input file containing the full set of clauses representing the usual
migration policies, there would be one manually edited file of clauses
to be ignored and to be added. It could look like this:

ignore not gcc_4:4.5.2-5_src/testing because we like rc bugs in gcc in testing 
add udev_167-2_src/testing implies lvm2_2.02.84-2_src/testing because other combinations break, but the packages do not actually imply that

The third layer is a layer that looks at the actual Packages and Sources
files and generates all the clauses suggested above. It creates
variables for each package/arch/version triples, resolves virtual
packages and Provides and does all the version arithmetic in
dependencies etc. It also needs to get the age and buggyness data. The
result of the solver will be used to create the new set of packages for
testing (how does this work, by the way – does britney create a new
Packages file, does she create a .changes file processed by dak or even
another way?). Initially, it could just create a large hint that can be
fed to the existing britney, of course. The solver also gives the
reasons for non-migrations, this data needs also be published.

It remains to be seen if the rules that create the clauses can be
defined in a declarative and high-level manner such that modifcations
thereof (e.g. introduction of CUT, or ensuring build-depends) can be
done without changing actual code. But I guess such changes will be
rare, so this is not a priority goal.

Caveat: Conflicts

You might have noticed already: This system will not be able to hande
Conflicts relationships between packages in their full generality.
Conflicts, just as Depends, state something about co-installability and
_not_ co-existence in a distribution. For Depends this is not a problem:
If A depends on B to be installed, then A also depends on B to exist in
the distribution (assuming self-contained distributions). For conflicts
this is not true: Just because exim conflicts with postfix does not mean
that both should not be present in the same distribution. A complete
solution would require running something like edos-distcheck for each
possible combination of migrated packages – not feasible.

But in reality, things are simpler: There are two uses of Conflicts. One
is the exim/postfix conflict, a statement that is purely about
co-installability and of no interested to britney. These conflicts can
be safely ignored. The other one is when a package actually breaks
things in another package, and which are fixed in later versions of the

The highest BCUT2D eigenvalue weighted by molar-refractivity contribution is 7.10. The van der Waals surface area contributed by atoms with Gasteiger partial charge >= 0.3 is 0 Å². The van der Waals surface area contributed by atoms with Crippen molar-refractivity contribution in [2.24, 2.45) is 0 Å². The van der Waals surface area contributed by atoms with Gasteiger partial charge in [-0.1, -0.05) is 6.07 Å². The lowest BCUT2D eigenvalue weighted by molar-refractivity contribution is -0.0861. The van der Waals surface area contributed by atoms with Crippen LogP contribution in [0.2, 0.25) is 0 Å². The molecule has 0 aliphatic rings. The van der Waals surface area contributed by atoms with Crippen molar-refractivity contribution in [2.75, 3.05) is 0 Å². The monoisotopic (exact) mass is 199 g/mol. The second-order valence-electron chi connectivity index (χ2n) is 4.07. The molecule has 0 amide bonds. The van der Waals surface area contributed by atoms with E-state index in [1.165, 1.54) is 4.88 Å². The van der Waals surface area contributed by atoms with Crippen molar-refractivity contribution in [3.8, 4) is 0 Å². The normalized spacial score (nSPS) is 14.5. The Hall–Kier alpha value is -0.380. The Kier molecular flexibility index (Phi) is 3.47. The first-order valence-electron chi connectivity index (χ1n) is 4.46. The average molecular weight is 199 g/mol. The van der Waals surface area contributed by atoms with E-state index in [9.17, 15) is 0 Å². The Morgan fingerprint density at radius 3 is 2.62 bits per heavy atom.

other package. udev has a long list of such conflicts in the Breaks
field. All of them have a upper version constraint. Only these are
relevant to britney.

So here is my heuristic to handle this: If a Conflicts or Breaks has an
upper version constraint, then add a corresponding clause. If not,
ignore it.

This might lead to uninstallable packages in testing in corner cases
(imagine some package depending on both exim4 and postfix), but such a
case is clearly an RC bug that ought to be filed by someone and which
would be detected by a run of edos-distcheck on unstable already. 

Caveat: Performance

Of course I have not implemented the hole thing and cannot even guess
how fast such a run would be. Ideally so quick that the release-team
could also play with it (assume all package are old enough to migrate,
what would migrate. Assume this RC bug is fixed, what would change). But
maybe so slow that it still can be used for britney, but only with one
run per migration (how often do packages migrate per day?).

The list of all clauses might not have to be actually written to a file
and parsed again if the second and third layer are implemented in the
same language and combined in the same process. Same for interpreting
the results. In that case, one would have an option to get the list of
clauses manually (for debugging, or to find out what rules to override).

So – what do you think?


PS: Please give honest feedback. I’d rather been told that this is
rubbish and not spend time on it than spending time on it and afterwards
noticing that it will not be used.

PPS: I am still traveling India, so my replies might be a bit slower than usual.

Joachim Breitner
  e-Mail: mail@joachim-breitner.de
  Homepage: http://www.joachim-breitner.de
  ICQ#: 74513189
  Jabber-ID: nomeata@joachim-breitner.de

Joachim "nomeata" Breitner
Debian Developer
  nomeata@debian.org | ICQ# 74513189 | GPG-Keyid: 4743206C
  JID: nomeata@joachim-breitner.de | http://people.debian.org/~nomeata